Joint replacements are currently some of the most common orthopaedic operations performed in the UK (generally as a result of an ageing population) with the vast majority of replacement parts being of a stock size and shape. People don’t really come in a stock shape, so we can see deterioration and ineffective results when surgeons attempt to address difficult or particularly unique cases.
One such case was that of a Swedish 15 year old with the congenital disease neurofibromatosis. This results in multiple benign tumours occurring in many tissues and often affects bone growth. A neurofibroma in her pelvis caused severe deformation of her left hip, resulting in a loss of structurally sound bone and the function of that joint, leaving her wheelchair bound.
Doctors saw no real treatment options, as her unique bone structure would not support a traditional replacement. Based on images produced via a computed tomography (CT) scan, Belgian company
Mobelife designed and built a bespoke hip replacement using additive 3D printing, more specifically, 3D Selective Laser Sintering.
This technology uses a laser, focused at different depths in a bed of metallurgic powder, the laser causes the powder to melt and bind. This can be used to build highly specific and complex structures in layers. The powder can then be blown away, leaving behind your desired structure as one solid piece. Materials such as titanium and steel and many more can be manipulated using this technique.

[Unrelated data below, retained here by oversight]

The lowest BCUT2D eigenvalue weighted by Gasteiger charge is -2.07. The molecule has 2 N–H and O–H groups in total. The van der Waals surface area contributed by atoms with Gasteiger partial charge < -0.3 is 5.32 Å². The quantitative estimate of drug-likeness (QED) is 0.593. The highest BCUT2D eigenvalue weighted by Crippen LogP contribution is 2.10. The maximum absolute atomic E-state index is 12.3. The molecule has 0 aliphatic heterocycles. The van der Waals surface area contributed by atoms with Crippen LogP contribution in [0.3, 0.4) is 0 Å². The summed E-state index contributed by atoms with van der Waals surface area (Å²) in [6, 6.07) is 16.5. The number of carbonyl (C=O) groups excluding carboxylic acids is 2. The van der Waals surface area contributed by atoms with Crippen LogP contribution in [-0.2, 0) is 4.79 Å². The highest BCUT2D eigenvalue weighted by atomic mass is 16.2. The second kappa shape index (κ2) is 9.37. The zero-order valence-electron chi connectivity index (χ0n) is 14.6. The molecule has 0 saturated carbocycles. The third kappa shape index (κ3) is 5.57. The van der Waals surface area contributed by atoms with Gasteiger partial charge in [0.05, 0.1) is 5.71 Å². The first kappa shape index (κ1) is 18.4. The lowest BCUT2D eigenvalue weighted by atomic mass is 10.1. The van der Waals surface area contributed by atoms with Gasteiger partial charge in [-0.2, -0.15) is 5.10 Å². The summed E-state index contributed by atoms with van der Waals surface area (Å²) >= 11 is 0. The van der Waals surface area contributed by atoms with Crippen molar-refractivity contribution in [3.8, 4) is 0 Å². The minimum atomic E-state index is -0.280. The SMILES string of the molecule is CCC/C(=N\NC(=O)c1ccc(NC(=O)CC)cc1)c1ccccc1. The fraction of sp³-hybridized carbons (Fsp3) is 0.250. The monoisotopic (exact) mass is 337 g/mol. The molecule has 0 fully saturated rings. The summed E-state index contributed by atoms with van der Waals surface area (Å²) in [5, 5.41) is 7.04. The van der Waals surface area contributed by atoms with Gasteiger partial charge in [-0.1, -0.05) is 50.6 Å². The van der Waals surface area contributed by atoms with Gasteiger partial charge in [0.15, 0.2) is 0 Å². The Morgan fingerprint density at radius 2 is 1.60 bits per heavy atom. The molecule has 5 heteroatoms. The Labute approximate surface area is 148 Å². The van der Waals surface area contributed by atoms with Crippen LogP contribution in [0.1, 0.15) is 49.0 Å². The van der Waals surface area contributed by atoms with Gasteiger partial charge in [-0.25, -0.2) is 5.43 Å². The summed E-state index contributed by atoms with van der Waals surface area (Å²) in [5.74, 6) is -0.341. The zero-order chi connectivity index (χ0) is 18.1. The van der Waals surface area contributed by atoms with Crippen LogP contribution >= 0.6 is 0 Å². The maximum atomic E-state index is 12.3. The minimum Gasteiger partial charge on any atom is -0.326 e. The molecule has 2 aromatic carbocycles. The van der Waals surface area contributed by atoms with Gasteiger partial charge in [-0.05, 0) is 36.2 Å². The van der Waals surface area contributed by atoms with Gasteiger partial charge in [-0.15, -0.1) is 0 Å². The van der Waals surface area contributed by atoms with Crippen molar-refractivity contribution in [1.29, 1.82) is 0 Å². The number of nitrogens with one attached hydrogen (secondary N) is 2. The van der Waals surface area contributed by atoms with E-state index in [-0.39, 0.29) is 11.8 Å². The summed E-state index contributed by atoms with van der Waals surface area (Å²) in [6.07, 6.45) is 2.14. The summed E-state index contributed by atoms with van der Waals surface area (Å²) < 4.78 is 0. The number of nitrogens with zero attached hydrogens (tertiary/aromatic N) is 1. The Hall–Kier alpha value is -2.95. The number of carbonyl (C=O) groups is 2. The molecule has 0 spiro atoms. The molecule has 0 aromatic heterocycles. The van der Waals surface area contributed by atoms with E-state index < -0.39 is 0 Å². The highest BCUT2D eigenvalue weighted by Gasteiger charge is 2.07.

The implant was created as a one-off and is entirely unique to the shape of the patient’s hip, making use of areas of greater structural rigidity and ensuring a perfect fit.
As a result of the creation and implantation, the teenager is now able to leave her wheelchair behind and take a walk, unassisted as well as start to re-attend school, something that would not have been possible otherwise.
As 3D printing becomes more popular in it seems, all aspects of life, the applications of this kind of technology are somewhat mind-boggling, and could usher in a new era of personalised medicine.
Another experimental use of 3D printing is that of skin; directly printing skin cells onto severe burns or patients with severe skin damage. This technology involves scanning, and printing new skin cells directly onto the patient simultaneously, a very Elysium-esque technology which is surprisingly close to being within our grasp.
As engineering, medical, design, chemical and many other research fields meld into more multi-disciplinary teams, the potential for further innovation and progression are huge.
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